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Seediscussions,stats,andauthorprofilesforthispublicationat: https://www.researchgate.net/publication/15015953 Unethical

Seediscussions,stats,andauthorprofilesforthispublicationat:https://www.researchgate.net/publication/15015953

Article in JournaloftheRoyalSocietyofMedicine·May1994

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Source:PubMed CITATION 1 1author: EdzardErnst UniversityofExeter 2,216 PUBLICATIONS 44,451

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246 Journal of the Royal Society of Medicine Volume 87 April 1994

alike. After all it only means a teacher, and to a greater or lesser extent, we all have to teach.

GEORGE E RAY

Old 28 Ringshall

Hertfordshire HP4 1ND, UK

Non-sexist grammar in medical literature Finn (March 1993 JRSM, p 184), sadly, was quick to 'stand corrected' for apparently not knowing that sex-neutral

pronouns somehow are good and sex-positive pronouns are

bad, or so the feminists have decreed. However, the improvements they have in mind for the English tongue would make your hairstand, assumingyou care something about the language. Words (to use the term loosely- barbarisms would be more accurate) that no caregiver but only a mother could love. 'Themself' is one particularly

atrocious example. Orwell's Newspeak and Bowdler rolled

into one.

William the Conqueror had more respect forthe English

language than these modern JAMES KALIVAS

12300 Pawnee Lane

Leawood, Kansas 66209, USA

worshippers of the epicene.

George Frederic Still

While delighted to learn that medical students are interested in the history of medicine (June 1993 JRSM, p 369), I could hardly believe my eyes when thefirstEnglish paediatrician is described as George Frederick Still. I have before me Common Disorders and Diseases of

Childhood by George Frederic Still'.

That 'Frederick' is not merely a typing error is evident from the fact that it occurs three times on the same page. On a more personal note, I am indebted to Frederic Still - when someone commented adversely on my bachelor status implying that I should not be a paediatrician, the late John Peter Mills Tizard remarked: 'And so was Still'.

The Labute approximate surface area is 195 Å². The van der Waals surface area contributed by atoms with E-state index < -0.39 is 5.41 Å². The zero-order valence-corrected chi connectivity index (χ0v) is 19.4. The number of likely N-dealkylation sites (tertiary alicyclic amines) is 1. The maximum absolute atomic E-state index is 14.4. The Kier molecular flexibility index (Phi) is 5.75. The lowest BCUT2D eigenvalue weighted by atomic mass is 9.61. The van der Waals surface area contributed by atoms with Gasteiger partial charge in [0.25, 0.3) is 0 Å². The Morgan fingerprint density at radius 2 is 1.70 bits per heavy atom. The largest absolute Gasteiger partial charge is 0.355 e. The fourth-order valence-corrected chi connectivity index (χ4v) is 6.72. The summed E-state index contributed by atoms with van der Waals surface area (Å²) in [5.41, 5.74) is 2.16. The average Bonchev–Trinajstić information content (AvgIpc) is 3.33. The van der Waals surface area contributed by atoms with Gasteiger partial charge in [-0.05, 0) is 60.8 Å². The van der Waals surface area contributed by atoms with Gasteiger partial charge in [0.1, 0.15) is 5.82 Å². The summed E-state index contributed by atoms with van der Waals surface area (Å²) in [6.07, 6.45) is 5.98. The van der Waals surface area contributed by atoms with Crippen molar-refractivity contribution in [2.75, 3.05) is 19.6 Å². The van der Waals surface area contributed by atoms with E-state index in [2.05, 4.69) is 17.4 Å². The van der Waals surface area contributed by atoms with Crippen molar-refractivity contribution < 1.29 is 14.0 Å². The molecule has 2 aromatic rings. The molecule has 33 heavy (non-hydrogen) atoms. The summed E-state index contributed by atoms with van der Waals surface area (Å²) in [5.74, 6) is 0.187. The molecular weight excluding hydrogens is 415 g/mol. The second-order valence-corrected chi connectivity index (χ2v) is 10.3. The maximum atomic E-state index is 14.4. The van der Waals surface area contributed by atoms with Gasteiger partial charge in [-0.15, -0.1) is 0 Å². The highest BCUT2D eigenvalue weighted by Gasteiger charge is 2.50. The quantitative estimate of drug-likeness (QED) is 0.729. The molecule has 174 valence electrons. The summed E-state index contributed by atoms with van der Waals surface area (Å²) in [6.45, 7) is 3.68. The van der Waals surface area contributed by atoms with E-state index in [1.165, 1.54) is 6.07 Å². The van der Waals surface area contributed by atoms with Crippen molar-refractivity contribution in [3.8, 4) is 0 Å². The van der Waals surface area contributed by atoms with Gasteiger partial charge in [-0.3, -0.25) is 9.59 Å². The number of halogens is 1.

THOMAS STAPLETON

The Foundry Cottage Lane End, High Wycombe

Buckinghamshire HP14 3JS, UK

Reference

1 Still George Frederic. Common Disorders and Diseases of Childhood, 3rd edn. Oxford: Oxford Medical Publications, 1915

Health promotion

In a recent issue, pride ofplace was given to a paper by ILord Butterfield in which he extolled Health Promotion and uiged

occupational physicians tojoin the campaign (December 1993 JRSM, pp 683-4). He surely could not have overlooked those real problems of occupational health, which still beset the workforce and which can be effectively resolved only by those

practitioners who are specially and, might Iadd, uniquely trained and experienced for dealing with them. In this process, their recommendations may call for significant changes in the pattern of operations, possibly incurring, initially at least, some interference with productivity. No wonder that the response on the part of management is not

always enthusiastic.

On the other hand, the demands made by health promotion

are financially minimal, seldom intrude directly into

working activities and tend to create a caring image for the organization concerned. Manament, therefore, is supportive. Yet before already overburdened occupational physicians have their energies dissipated in this way, would it be unreasonable to enquire to what extent these schemes for Health Promotion have been critically and objectively appraised for the modifications they actually make to the morbidity and mortality among those engaging in them? In the same issue ofthe Journal, Brodie and Dugdill (December 1993 JRSM, pp 694-6) describe their efforts among a small group of motivated volunteers in Liverpool, for whom the changes achieved have been, in all conscience, minimal and

not always sustained, while the modifications achieved in